Sensitivity Testing properties

3 Replies

Big companies use sensitivity testing on ROA's(return on assests).   They run the numbers at the projected output to see if it is a good investment, then they run them at 90% and 80% to see if it still cashflows.  Is there a way we could  get this option in the calculator program, any thoughts BP?

Originally posted by @Jack Frost :

Big companies use sensitivity testing on ROA's(return on assests).   They run the numbers at the projected output to see if it is a good investment, then they run them at 90% and 80% to see if it still cashflows.  Is there a way we could  get this option in the calculator program, any thoughts BP?

There are numerous calculators you can get out there.  Anything decent will allow you to adjust your vacancy assumtption, and you can just keep increasing until you hit break even and see what that vacancy level is.

Not sure if this is the best place to post this but you could put a larger amount in the vacancy field to see if it still cashflows.

A common mathematical model that companies use for a problem like this is known as a Monte Carlo Simulation. Essentially it takes a distribution of a bunch of variables, randomly selects a value from each distribution, runs some sort of equation or algorithm using these random values, captures the result of the iteration, and then repeats this process many thousand times (5-10k times is typical). The final result is that you'll get a normal distribution of results for your model that sufficiently takes into account the possibilities of all the variables that feed into it and how they relate to each other.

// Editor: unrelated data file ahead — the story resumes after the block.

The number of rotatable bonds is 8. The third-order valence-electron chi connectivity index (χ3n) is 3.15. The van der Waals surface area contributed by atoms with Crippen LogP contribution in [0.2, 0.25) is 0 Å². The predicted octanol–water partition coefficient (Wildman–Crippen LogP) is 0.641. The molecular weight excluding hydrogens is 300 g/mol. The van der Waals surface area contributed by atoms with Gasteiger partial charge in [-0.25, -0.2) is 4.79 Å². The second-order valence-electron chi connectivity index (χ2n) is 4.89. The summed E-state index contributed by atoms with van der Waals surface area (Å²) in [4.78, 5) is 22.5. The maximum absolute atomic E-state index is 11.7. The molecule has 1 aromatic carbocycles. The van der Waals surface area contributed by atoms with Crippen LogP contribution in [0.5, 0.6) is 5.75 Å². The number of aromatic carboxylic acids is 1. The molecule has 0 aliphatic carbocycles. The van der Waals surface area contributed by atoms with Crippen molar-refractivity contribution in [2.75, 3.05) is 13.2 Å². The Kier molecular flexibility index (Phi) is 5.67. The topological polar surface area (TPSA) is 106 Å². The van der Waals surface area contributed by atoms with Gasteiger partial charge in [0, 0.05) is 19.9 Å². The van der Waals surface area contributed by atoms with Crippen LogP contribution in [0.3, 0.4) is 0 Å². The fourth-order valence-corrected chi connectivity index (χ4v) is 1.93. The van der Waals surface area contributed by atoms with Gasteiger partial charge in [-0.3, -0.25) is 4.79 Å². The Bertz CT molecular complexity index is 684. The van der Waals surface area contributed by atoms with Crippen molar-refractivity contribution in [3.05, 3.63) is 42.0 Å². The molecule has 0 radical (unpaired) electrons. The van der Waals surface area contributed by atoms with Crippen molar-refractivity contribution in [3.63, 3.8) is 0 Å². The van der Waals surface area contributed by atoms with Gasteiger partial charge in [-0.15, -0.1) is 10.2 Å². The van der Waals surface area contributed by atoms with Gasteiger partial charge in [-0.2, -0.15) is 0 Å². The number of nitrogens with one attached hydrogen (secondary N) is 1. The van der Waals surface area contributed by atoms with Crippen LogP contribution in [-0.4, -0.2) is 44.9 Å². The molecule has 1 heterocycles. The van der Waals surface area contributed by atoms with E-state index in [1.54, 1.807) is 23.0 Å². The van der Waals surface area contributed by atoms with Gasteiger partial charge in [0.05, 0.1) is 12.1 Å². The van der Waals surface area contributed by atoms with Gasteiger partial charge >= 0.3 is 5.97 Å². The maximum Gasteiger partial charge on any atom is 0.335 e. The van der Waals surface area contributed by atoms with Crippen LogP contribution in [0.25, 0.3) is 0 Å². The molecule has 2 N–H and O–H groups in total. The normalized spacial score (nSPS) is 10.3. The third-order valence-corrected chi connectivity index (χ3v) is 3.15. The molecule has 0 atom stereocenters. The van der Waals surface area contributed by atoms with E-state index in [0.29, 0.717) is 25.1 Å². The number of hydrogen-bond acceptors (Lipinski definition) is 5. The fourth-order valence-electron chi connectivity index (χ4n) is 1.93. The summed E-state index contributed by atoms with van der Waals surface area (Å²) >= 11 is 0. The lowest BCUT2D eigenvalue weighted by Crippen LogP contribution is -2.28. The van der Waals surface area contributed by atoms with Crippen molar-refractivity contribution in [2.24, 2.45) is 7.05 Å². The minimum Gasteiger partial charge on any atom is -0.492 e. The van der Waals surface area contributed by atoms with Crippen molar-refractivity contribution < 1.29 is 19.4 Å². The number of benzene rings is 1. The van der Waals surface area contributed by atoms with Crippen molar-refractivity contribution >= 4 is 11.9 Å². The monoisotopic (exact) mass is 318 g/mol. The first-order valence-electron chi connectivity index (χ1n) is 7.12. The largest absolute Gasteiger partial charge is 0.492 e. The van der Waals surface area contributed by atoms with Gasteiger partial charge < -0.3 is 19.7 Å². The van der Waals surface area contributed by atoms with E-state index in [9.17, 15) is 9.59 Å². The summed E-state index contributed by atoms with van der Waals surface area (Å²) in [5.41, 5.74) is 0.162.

So in this case, you could provide a random distribution of all of the operating expenses, debt service, appreciation/depreciation rates, etc. and see how it affects the cash flow of the property. You're essentially simulating buying the property 10,000 times with different conditions each time. You could then definitively look at the distribution of results and say, "x% of trials resulted in positive cash flow." Something like this could prove to be very useful in modeling a multi-family since it has a lot more variables than a SFH would, but it could prove useful for either.

So your next question might be, "That sounds great, but how do I make a MCS?" While a lot of companies will probably rely on a data scientist or programmer to work on a complex version of a MCS, you can find some free (or at least not super expensive) programs or Excel add-ons that will be much more user-friendly.  I have more experience with the former than the latter, but I might be able to help you get started.